I recently came across a flat fee listing from a well known, large flat fee MLS listing brokerage. This company probably has the fanciest looking website out there, and they market their service really well. If only they could market their MLS listings as well. This listing had so many mistakes on it. Now when I say mistakes I do not mean typos or showing 2 bedrooms instead of 4. The mistakes I saw were mistakes in agent friendliness—this listing would quickly convince any buyer agent to not show the property.
This past Sunday there was an excellent Sunday Feature Article in the Real Estate Section of the Sunday Newspaper in the Milwaukee Journal Sentinel. The article quoted BuySelf Realty Lead Broker Albert Hepp and was entitled "By owner or with broker: Home sellers have options." The author, Maryann Bouche, clearly did her research.
Some people have a misconception that only experienced, sophisticated, and savvy home sellers should use flat fee home sales to sell. Not so. BuySelf Realty's services are designed for the first time home seller with no knowledge of real estate. Here are some other types of sellers and situations that successfully use BuySelf Realty:
The sad truth is that most flat fee MLS listings confuse, alienate, or repel the majority of buyers. Even worse, the flat fee seller doesn't know how repulsive their listing is, because buyers/agents don't contact sellers to explain why they won't view the property. Not only does the seller not know their listing stinks, there isn't any way for them to learn how to improve their listing. So all the seller knows is that their house isn't selling. Is it the price? Am I listed in the right MLS (Multiple Listing Service)?
As a flat fee home sale Broker, we focus on communicating what is included in our service. The other day someone asked the opposite question—what is not included in a flat fee listing? That is a really good question, so let's have at it:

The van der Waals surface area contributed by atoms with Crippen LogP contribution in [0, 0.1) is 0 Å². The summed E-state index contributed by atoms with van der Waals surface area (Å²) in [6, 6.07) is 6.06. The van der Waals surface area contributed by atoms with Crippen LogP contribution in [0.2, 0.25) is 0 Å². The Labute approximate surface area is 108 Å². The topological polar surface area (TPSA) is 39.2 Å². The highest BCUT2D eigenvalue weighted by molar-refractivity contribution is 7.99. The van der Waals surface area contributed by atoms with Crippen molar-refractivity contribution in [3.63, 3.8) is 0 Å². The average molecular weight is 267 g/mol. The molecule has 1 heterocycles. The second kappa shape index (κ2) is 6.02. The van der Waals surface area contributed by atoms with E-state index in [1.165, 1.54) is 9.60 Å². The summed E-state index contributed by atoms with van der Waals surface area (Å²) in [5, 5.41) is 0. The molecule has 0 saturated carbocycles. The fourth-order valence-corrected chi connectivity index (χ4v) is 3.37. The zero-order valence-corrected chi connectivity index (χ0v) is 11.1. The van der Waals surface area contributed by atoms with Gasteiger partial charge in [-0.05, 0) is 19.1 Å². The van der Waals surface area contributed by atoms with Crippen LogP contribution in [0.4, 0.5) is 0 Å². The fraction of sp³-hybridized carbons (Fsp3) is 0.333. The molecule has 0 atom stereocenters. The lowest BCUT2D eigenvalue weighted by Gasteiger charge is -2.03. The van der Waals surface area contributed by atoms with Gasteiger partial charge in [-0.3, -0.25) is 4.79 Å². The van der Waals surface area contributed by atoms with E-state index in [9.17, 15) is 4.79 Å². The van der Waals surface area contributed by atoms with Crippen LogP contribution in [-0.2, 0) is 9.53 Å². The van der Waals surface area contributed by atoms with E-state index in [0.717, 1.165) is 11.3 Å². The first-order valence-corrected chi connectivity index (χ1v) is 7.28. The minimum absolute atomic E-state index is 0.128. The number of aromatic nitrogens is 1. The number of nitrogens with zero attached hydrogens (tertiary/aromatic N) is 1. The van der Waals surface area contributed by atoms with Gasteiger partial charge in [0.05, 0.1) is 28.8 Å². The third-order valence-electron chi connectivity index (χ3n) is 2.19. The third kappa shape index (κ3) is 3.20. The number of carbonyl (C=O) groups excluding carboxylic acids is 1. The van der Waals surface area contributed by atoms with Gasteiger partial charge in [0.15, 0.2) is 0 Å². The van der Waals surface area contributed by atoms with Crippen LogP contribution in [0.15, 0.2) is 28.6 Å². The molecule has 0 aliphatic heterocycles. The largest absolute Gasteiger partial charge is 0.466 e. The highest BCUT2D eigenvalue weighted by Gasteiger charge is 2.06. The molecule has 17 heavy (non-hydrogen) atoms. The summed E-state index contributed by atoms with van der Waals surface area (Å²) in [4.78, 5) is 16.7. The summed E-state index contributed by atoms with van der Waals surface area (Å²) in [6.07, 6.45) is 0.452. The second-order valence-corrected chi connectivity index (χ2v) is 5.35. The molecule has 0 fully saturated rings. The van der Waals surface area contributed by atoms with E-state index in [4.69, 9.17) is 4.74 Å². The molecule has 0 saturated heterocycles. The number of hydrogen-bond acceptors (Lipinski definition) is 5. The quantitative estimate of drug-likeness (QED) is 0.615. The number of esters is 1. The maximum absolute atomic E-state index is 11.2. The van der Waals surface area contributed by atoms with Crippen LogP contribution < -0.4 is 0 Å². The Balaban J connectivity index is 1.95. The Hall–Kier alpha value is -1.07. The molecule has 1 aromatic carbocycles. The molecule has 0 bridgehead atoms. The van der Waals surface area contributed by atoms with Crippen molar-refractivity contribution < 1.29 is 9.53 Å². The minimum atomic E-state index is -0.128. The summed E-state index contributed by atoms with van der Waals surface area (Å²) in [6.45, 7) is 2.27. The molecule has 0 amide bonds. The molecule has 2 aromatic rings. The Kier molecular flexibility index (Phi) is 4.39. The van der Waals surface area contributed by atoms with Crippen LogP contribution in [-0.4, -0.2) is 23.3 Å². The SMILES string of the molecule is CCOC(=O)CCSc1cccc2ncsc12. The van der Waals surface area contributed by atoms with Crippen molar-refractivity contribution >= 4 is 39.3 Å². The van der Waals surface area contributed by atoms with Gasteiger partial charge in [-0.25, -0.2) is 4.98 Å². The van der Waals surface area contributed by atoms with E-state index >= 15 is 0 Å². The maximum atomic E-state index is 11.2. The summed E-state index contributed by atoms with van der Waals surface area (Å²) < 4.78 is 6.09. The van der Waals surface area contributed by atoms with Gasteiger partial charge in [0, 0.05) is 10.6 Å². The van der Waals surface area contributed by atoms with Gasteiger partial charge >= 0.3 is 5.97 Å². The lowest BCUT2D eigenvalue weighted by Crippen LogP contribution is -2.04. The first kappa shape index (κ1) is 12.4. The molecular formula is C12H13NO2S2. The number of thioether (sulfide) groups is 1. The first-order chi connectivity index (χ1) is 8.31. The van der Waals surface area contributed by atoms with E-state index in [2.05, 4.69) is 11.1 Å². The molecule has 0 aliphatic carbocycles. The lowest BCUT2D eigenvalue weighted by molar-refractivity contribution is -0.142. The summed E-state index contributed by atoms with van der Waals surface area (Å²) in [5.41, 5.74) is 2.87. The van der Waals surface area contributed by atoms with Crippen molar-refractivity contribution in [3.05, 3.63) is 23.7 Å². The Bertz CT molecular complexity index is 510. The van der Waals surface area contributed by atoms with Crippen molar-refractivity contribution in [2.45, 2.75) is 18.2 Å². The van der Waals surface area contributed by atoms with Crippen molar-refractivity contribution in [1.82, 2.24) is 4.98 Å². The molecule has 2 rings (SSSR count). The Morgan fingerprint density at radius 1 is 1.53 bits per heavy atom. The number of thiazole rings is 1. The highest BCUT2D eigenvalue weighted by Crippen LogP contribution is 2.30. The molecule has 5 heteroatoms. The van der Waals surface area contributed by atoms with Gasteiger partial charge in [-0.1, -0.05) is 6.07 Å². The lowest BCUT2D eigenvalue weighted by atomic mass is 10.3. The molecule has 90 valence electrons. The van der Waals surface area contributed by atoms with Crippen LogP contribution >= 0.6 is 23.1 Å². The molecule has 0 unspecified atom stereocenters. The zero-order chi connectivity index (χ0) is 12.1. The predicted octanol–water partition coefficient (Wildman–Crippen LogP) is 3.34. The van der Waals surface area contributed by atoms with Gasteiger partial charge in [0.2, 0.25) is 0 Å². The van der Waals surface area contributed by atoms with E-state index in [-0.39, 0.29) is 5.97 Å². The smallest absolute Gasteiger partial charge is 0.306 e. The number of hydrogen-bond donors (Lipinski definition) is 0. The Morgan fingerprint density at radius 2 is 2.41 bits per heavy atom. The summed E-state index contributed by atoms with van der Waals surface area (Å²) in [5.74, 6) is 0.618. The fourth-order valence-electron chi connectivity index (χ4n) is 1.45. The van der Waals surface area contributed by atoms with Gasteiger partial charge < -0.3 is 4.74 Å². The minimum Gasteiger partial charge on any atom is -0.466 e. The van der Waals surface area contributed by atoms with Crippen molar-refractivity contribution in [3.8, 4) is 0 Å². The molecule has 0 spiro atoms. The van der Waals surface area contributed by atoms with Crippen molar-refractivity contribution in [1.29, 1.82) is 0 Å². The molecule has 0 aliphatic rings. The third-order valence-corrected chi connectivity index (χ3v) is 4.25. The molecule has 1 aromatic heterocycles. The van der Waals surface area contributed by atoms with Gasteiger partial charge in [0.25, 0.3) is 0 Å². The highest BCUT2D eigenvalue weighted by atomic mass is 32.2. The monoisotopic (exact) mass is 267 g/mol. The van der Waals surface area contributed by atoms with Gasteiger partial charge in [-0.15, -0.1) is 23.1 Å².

First, let's eliminate some misconceptions about what is included in traditional Realtor service with the huge commission.
What is not included with traditional agent listings or flat fee MLS listings:
In general, the answer is yes, if you want a buyer, it should be on the market. Buyer activity will likely slow down, sometimes to little or nothing. Many sellers do remove their listings, so the number of competing listings goes down. A substantial number of houses still sell during the slow times, often the active buyers are very motivated. The "need to buy" buyers are still out there, while some "want to buy" buyers are too busy to look at homes, so the numbers of showings declines.
The Federal Trade Commission (FTC) lawsuit against an MLS that hid listings by discount brokers is over. It is an illegal restraint of trade for an MLS to hide or disadvantage flat fee MLS listings. Albert Hepp testified in the original 2007 case, where the MLS won. It was reversed on appeal in a unanimous 4-0 ruling of a four Judge panel, and then the US Court of Appeals agreed that hiding listings was illegal. The Realcomp MLS then appealed to the United States Supreme Court, and the Court just announced that it will not review the ruling.
Photographs are a key link the chain from getting a buyer or agent interested enough in your property that they will set up a showing. Good photos motivate buyers to view a property in person, and the best photos create an expectation that this is the property the buyer expects to buy. During the buyers market when competition (other for sale listings) is plentiful, buyers don't want to look at every home in their price range. Buyers look at the listings that have the best photos.
When a home seller has a showing scheduled by an agent, some sellers feel the urge to be there. This is a mistake, one of the biggest mistakes a seller can make. Some sellers feel like they should be there to show the property, because no one knows the property better then they do. They want to be available to answer questions right there and then. The seller wants to make sure the buyers notice the best elements of the property (in the seller's opinion, that is). And it is their home, so some sellers would feel more comfortable being there just to keep an eye on what happens.
It is striking to me, that so many flat fee brokers have zero online customer reviews, or only complaints. How can this be?